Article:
Amazon.com Inc.’s flirtation with a $1,000 stock price is both good and bad for savvy investors.
“The price increase, up from around $68 a decade ago, reflects the company’s growth and dominance. But it also marks the latest example of a company letting its stock price rise without engaging in a “split” that boosts the number of shares in order to lower the per-share price,” The Wall Street Journal reported.
Google parent Alphabet Inc.’s Class A shares also are now close to $1,000. Google shares closed Friday at $ 971.47 while Amazon shares finished at $ 995.78.
So far this year, only two S&P 500 companies have split their stock. In all of last year, six companies in the large-company index did, WSJ.com reported. That’s down sharply from 20 years ago, when 93 S&P 500 firms split their shares, a rate of close to two per week, according to Birinyi Associates.
After decades of mostly remaining in a range between $25 and $50, the average stock in the S&P 500 is now trading above $98, the highest ever, according to Birinyi Associates.
A big stock price is “a new way of calling attention to yourself,” said William C. Weld, a finance professor at the University of North Carolina’s Kenan-Flagler Business School who has studied stock splits. It used to be that splitting shares signaled reliability and stability, he said. “Companies now are saying ‘look at us, we’re tough and strong.’”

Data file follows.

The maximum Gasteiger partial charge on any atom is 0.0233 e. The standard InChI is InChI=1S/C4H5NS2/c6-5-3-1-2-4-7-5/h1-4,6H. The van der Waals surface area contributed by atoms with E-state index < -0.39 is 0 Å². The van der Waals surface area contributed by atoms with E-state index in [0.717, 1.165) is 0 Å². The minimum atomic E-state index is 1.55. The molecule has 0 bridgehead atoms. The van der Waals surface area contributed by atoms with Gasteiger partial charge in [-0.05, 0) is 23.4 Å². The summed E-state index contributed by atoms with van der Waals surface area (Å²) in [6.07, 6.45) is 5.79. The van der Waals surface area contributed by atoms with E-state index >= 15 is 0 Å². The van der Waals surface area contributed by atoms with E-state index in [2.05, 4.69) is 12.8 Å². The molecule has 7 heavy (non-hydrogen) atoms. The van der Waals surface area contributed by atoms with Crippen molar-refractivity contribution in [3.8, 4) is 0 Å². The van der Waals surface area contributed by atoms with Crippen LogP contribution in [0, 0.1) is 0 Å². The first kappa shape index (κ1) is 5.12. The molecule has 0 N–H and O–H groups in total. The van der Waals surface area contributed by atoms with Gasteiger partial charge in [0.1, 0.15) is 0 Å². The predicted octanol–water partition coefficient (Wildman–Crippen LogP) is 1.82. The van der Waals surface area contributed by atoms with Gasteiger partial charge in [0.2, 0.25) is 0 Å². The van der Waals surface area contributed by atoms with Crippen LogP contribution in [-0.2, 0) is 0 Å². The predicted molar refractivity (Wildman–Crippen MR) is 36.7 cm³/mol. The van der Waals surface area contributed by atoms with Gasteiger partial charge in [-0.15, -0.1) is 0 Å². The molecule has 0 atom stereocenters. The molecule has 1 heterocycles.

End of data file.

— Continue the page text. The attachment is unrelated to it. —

For its part, Amazon's ventures far beyond online retail, from cloud computing to movie making, are raising questions among corporate strategy experts about its focus.
The Seattle-based company wowed Wall Street recently with a 23 percent jump in sales, pushing its shares to an all-time high. But there are concerns that if blockbuster growth stops, investors may come to regard the company more like a conglomerate stock - worth less than the sum of its pieces, Reuters reported.
"High growth covers a lot of sins," said Harry Kraemer, a partner at private equity firm Madison Dearborn Partners and a professor at Northwestern University's Kellogg School of Management.
"Picture yourself running the company where one minute we're talking about how we're going to operate air cargo, and the next minute we're going to talk about artificial intelligence," he said. "I don’t think it's sustainable."
(Newsmax wire services and Reuters and Bloomberg contributed to this report).
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